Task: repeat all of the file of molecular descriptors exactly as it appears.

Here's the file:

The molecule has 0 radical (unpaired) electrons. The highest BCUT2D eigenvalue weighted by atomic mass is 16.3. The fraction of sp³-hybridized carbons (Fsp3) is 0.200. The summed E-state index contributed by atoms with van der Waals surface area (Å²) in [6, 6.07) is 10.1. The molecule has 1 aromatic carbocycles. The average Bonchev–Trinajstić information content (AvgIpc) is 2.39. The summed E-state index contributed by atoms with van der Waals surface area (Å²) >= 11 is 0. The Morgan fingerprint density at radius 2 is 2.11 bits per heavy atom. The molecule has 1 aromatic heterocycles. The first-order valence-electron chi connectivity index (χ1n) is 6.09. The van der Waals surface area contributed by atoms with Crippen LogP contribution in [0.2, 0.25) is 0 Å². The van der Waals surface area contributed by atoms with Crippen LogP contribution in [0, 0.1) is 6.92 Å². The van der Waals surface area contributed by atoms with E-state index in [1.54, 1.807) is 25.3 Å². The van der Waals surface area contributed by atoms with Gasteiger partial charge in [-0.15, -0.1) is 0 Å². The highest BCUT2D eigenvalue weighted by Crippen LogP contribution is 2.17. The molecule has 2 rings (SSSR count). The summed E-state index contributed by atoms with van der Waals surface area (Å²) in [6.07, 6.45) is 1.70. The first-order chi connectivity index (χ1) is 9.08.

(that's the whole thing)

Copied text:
The molecule has 0 radical (unpaired) electrons. The highest BCUT2D eigenvalue weighted by atomic mass is 16.3. The fraction of sp³-hybridized carbons (Fsp3) is 0.200. The summed E-state index contributed by atoms with van der Waals surface area (Å²) in [6, 6.07) is 10.1. The molecule has 1 aromatic carbocycles. The average Bonchev–Trinajstić information content (AvgIpc) is 2.39. The summed E-state index contributed by atoms with van der Waals surface area (Å²) >= 11 is 0. The Morgan fingerprint density at radius 2 is 2.11 bits per heavy atom. The molecule has 1 aromatic heterocycles. The first-order valence-electron chi connectivity index (χ1n) is 6.09. The van der Waals surface area contributed by atoms with Crippen LogP contribution in [0.2, 0.25) is 0 Å². The van der Waals surface area contributed by atoms with Crippen LogP contribution in [0, 0.1) is 6.92 Å². The van der Waals surface area contributed by atoms with E-state index in [1.54, 1.807) is 25.3 Å². The van der Waals surface area contributed by atoms with Gasteiger partial charge in [-0.15, -0.1) is 0 Å². The highest BCUT2D eigenvalue weighted by Crippen LogP contribution is 2.17. The molecule has 2 rings (SSSR count). The summed E-state index contributed by atoms with van der Waals surface area (Å²) in [6.07, 6.45) is 1.70. The first-order chi connectivity index (χ1) is 9.08.